The Democratic Republic of the Congo (DRC) is the fifth most fragile state in the world, with a humanitarian context characterized by recurrent patterns of conflict and displacement, exacerbated by epidemic outbreaks and natural disasters.
Prolonged conflict in certain parts of the DRC is complex,
with ethnic, international, and financial interests at play at all geographic administrative levels.
These interests, compounded by poor governance, often leave local populations subject to the tyranny of warlords and armed groups that have taken advantage of the opportunity presented by the lack of rule of law.Children and youth (girls and boys) in the DRC are exposed to multi-dimensional idiosyncratic and aggregate shocks and stresses.
With an estimated 4.5 million internally displaced persons (IDPs), the already stretched education system is under tremendous pressure to ensure access to quality education for the estimated 1.8 million school-aged children in need.
Many children find themselves in conflict and disease-ridden conditions throughout the country.
Schools are closed and attacks on schools are common, resulting in families who are forced to flee.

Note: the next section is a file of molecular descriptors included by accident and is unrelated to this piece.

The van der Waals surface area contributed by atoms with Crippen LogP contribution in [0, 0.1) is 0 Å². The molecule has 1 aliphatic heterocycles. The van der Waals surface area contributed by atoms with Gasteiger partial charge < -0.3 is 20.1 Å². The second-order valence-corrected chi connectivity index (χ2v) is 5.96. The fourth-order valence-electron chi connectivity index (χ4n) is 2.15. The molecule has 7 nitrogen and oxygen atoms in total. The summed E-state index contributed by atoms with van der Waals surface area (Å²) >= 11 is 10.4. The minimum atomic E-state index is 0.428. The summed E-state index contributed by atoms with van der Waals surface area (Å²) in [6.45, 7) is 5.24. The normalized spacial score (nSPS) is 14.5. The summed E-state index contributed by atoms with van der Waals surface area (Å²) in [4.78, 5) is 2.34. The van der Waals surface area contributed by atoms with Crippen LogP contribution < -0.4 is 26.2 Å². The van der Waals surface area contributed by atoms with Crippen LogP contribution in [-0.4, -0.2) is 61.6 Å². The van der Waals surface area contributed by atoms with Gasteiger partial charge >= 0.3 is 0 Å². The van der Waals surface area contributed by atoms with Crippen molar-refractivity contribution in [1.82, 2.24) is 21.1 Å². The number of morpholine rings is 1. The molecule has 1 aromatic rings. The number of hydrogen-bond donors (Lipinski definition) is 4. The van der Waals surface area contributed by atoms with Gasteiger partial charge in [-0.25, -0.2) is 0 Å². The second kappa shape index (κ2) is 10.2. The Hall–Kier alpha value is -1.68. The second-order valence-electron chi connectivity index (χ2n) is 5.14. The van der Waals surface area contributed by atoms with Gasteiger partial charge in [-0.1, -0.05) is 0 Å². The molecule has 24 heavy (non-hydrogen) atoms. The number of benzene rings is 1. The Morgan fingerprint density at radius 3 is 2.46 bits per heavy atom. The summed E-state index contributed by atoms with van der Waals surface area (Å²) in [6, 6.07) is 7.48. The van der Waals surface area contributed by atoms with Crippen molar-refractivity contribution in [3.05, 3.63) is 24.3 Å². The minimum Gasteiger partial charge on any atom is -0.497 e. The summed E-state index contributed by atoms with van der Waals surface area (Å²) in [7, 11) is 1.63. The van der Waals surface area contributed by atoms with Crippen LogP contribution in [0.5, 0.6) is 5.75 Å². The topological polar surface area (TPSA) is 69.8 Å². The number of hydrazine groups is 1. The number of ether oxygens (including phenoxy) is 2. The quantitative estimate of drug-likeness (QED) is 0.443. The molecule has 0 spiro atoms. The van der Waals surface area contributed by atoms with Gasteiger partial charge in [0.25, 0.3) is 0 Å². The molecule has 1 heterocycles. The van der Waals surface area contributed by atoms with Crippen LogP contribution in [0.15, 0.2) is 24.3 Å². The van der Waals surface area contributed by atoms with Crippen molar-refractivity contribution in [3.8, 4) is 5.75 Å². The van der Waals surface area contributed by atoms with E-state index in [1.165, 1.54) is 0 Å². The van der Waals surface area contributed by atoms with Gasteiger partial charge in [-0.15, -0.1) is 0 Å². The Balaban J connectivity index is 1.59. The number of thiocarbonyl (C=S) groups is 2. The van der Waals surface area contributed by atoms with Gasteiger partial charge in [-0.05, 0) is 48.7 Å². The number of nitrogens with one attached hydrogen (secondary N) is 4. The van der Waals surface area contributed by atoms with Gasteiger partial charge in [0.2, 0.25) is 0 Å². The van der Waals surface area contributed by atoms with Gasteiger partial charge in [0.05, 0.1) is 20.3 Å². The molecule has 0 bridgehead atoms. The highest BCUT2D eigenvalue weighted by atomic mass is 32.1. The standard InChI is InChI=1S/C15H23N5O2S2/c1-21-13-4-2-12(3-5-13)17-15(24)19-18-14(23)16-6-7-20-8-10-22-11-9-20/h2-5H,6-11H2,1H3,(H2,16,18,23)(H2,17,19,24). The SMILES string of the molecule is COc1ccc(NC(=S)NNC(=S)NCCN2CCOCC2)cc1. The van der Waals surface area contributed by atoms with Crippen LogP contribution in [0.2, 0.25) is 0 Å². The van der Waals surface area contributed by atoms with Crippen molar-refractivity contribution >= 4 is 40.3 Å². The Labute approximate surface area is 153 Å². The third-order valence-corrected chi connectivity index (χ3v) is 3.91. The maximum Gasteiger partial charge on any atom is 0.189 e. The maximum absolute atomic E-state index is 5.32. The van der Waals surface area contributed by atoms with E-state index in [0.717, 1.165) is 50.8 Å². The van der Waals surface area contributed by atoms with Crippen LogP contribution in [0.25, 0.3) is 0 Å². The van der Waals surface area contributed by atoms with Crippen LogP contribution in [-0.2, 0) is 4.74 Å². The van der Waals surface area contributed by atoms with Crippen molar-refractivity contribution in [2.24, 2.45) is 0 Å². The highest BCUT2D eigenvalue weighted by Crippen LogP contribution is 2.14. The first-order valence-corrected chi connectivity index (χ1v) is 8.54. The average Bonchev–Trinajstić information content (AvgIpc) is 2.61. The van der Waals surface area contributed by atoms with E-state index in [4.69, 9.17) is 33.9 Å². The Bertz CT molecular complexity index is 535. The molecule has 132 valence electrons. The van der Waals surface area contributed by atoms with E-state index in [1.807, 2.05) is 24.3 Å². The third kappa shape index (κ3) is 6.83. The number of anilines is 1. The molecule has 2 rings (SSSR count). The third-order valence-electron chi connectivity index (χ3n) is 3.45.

In the Kasai regions alone, there were 639 verified and unverified incidents from 2016-2017, including shelling, burning, looting, and military occupation of schools.
Destruction of school infrastructure, disruption of the school calendar, and insufficient teachers in conflict-affected zones severely limit access to education for girls and boys.
In mining areas, education for indigenous and transient populations (migrants) is even more complicated.
Tensions rise and numerous anecdotes exist of children being banned from school if they are not from the area.The resulting cooperative agreement aims at Increasing access to responsive education services and Improving delivery of quality, gender- and crisis-responsive foundational instruction in conflict prone areas of the Democratic Republic of the Congo.